All the little ways matter in marriage

Originally Appeared in : 9818-8/30/18

Our sweet, beautiful Catholic Church is going through a terrible time right now. The crimes and evil being exposed can be scary, but this can also be good. When light shines in the darkness, healing and growth can come — and important changes can be made. May our church leadership have the wisdom and grace to handle all of this with righteousness and clarity.


In the midst of all of this, I’m reminded of the importance each one of us plays within the life of the church. For me, as a wife and a mother, my duty is to live the life God has called me to with faithfulness and joy. The part I play within God’s kingdom is doing what God has asked me to do, and being who God has created me to be, with freedom and surety.


How can my pursuit of holiness impact the life of the church? Think about it. If each one of us — from the cardinals down to the lay person in the pew — was aggressively going after heroic virtue, we would move throughout our day sharing love and goodness to a hurting world. If we looked at each encounter as an opportunity to be Jesus to someone who has never met him, we really could change the world.


It’s the call to evangelize.


I was recently speaking with a friend who is in seminary, and he explained evangelization as “knowing a person and introducing others to that person.” It’s not about ideology but about relationship. It’s bringing people to an encounter with Jesus Christ and bearing witness to the presence of Jesus in our lives.


For me, as a wife and mother, a big part of that will be through living out my vocation, the special call God has given to me as part of my sanctification. Right now, this largely goes back to the time and energy I put into my marriage. Paul and I just celebrated 24 years of marriage, and I appreciate now what it means to make marriage a priority.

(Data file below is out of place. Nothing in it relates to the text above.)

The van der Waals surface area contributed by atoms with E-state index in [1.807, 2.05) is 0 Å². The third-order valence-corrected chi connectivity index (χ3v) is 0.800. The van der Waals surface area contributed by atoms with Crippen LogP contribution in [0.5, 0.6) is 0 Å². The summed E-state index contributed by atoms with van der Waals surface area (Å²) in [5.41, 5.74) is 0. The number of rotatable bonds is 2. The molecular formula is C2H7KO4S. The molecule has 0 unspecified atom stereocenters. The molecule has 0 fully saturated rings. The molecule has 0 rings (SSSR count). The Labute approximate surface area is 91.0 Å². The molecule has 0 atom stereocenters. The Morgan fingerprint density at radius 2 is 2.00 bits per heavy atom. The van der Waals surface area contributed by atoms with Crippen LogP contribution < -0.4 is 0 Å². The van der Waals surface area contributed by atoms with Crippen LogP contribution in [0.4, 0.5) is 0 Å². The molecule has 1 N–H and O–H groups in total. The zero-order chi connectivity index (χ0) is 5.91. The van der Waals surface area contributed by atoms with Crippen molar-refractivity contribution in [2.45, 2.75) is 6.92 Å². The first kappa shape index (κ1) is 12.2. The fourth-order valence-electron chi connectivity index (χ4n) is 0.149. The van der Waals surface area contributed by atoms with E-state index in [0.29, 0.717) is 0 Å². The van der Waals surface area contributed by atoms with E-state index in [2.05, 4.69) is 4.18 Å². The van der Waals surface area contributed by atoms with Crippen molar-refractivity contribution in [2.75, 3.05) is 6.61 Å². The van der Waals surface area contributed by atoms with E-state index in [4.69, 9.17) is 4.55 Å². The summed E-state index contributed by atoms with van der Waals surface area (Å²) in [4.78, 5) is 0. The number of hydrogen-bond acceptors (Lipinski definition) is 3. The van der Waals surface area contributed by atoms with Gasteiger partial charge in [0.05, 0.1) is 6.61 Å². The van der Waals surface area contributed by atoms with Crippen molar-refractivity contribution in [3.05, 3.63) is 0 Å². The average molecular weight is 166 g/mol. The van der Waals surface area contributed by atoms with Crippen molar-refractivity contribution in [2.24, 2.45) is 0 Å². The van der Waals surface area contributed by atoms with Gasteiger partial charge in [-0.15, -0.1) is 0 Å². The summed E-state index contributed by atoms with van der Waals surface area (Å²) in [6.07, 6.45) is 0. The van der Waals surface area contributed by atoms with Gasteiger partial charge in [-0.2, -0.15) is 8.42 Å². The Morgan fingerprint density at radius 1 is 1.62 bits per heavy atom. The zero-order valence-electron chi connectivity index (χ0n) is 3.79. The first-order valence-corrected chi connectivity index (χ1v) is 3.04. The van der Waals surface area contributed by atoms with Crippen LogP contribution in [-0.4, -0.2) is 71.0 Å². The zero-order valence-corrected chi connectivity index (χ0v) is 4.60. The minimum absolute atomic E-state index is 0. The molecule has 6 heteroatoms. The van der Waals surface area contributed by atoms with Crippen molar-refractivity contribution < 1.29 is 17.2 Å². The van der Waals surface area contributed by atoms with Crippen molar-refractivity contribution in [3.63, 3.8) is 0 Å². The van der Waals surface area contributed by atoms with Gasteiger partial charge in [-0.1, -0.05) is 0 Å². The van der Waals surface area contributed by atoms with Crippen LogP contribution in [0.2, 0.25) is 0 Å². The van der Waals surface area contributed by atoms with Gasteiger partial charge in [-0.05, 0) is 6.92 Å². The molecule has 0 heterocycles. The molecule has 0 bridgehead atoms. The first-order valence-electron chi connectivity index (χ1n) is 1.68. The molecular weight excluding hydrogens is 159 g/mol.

When I was a newlywed, I thought time and energy meant a lot of talking and planning and getting things figured out. I assumed “effort” in marriage was just very intense and deliberate. And that’s all very important — planning, thinking, being proactive. Learning to have good communication skills and having a plan and working hard for peace and order — these are all important parts of married life.


But 24 years in, I’ve found that the time and energy that really matters in marriage is in all the little ways we die to ourselves and put our spouse first. It’s waiting a minute before jumping to conclusions. It’s giving someone the benefit of the doubt. It’s being willing to admit when you have hurt feelings (oh man is vulnerability scary!) — and also asking forgiveness when you need to.


It’s being willing to give 100 percent, to stare down each day with an attitude of generosity, of looking for ways to make life better for your spouse.
And when your spouse is approaching marriage this same way, you have two very happy people who feel loved and encouraged and cared for. Those are the people who can walk around looking for ways to be loving to the world around them because they have been treated with so much love.


“You will have found Christ,” writes Flannery O’Connor, “when you are concerned with other people’s sufferings and not your own.”


When each member of our beautiful church lives their vocations with dedication and a thirst for holiness, things will change.


As Father Brett Brannen always told us in his time at our parish, “Holiness will solve all your problems.”


May the Lord be faithful to us in this painful time in our church, and may our commitment to drawing closer to Jesus somehow start to change the face of the church.


Rachel Swenson Balducci is a freelance writer and member of Most Holy Trinity Church, Augusta. She can be reached at

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